Southern Colorado could someday be the site for four large-scale solar-energy facilities, according to a plan by the United States Department of Interior that was unveiled this week. As part of what it calls "Solar Energy Zones," the interior department will offer incentives for solar developers to cluster projects on 285,000 acres of federal land across six western states as a way to boost the production of solar power throughout the U.S.
Colorado's portion of the project is relatively small—only 16,309 acres—but will help facilitate "faster, smarter utility-scale solar development on America's public lands," Secretary of the Interior Ken Salazar said in a statement. All of the Colorado land is in the San Luis Valley, and the state's largest energy zone would be at Antonito Southeast, a nearly 10,000-acre site near the New Mexico border in Conejos County. The other Colorado sites are Fourmile East, a 2,900-acre area in Alamosa County; Los Mogotes East, a 2,650-acre area in Conejos County; and the 1,060-acre DeTilla Gulch site in Saguache County.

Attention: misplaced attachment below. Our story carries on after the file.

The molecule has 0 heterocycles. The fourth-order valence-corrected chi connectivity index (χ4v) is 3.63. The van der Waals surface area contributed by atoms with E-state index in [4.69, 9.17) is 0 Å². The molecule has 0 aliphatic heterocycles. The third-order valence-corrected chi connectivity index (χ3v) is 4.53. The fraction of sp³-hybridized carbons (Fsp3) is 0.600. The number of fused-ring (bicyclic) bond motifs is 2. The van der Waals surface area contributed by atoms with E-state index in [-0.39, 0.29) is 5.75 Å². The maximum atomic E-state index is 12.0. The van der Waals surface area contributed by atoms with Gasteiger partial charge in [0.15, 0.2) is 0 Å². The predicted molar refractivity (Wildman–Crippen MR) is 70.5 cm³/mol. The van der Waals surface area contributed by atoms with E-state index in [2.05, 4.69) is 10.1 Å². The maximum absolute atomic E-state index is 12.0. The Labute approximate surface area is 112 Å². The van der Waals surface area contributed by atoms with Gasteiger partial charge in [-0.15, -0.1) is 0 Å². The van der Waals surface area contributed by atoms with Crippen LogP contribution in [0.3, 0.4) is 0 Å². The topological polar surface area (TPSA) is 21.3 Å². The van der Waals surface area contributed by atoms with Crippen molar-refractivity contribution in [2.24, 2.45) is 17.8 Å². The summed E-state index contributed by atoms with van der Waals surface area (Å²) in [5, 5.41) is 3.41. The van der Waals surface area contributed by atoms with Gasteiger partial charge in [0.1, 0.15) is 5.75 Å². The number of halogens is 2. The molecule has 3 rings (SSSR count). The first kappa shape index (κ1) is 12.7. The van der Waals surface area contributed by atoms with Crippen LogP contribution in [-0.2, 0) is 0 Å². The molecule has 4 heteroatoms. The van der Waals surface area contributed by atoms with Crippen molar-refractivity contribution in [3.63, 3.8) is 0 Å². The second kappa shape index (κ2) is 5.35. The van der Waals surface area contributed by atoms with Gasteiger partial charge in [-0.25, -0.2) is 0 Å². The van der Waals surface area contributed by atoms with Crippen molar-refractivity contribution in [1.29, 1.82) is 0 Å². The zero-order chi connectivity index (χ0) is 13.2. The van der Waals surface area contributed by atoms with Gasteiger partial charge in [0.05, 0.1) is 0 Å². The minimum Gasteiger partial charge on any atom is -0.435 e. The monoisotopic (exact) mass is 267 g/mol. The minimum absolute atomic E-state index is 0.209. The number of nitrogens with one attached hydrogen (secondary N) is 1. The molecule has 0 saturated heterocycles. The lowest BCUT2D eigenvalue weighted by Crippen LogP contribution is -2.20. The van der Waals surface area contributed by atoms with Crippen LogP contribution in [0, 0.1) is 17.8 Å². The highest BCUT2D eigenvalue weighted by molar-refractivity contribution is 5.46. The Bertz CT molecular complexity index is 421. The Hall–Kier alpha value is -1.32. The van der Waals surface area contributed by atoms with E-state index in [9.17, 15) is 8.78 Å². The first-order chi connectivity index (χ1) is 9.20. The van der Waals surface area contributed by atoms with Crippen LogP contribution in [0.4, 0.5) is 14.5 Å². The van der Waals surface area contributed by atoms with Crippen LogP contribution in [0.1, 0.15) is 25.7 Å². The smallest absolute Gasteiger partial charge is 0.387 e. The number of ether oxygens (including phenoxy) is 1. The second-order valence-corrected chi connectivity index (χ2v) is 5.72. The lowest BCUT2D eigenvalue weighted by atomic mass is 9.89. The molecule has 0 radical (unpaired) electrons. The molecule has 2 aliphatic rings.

Of the states chosen for the 17 Solar Energy Zones, California has the largest allotment, with a little more than 153,000 acres. Nevada, at roughly 6,000 acres, has the smallest.
The Los Angeles Times reported this week that solar facilities on public lands could generate nearly 24,000 megawatts of power within 18 years. The solar energy plan will be finalized after a 30-day comment period.
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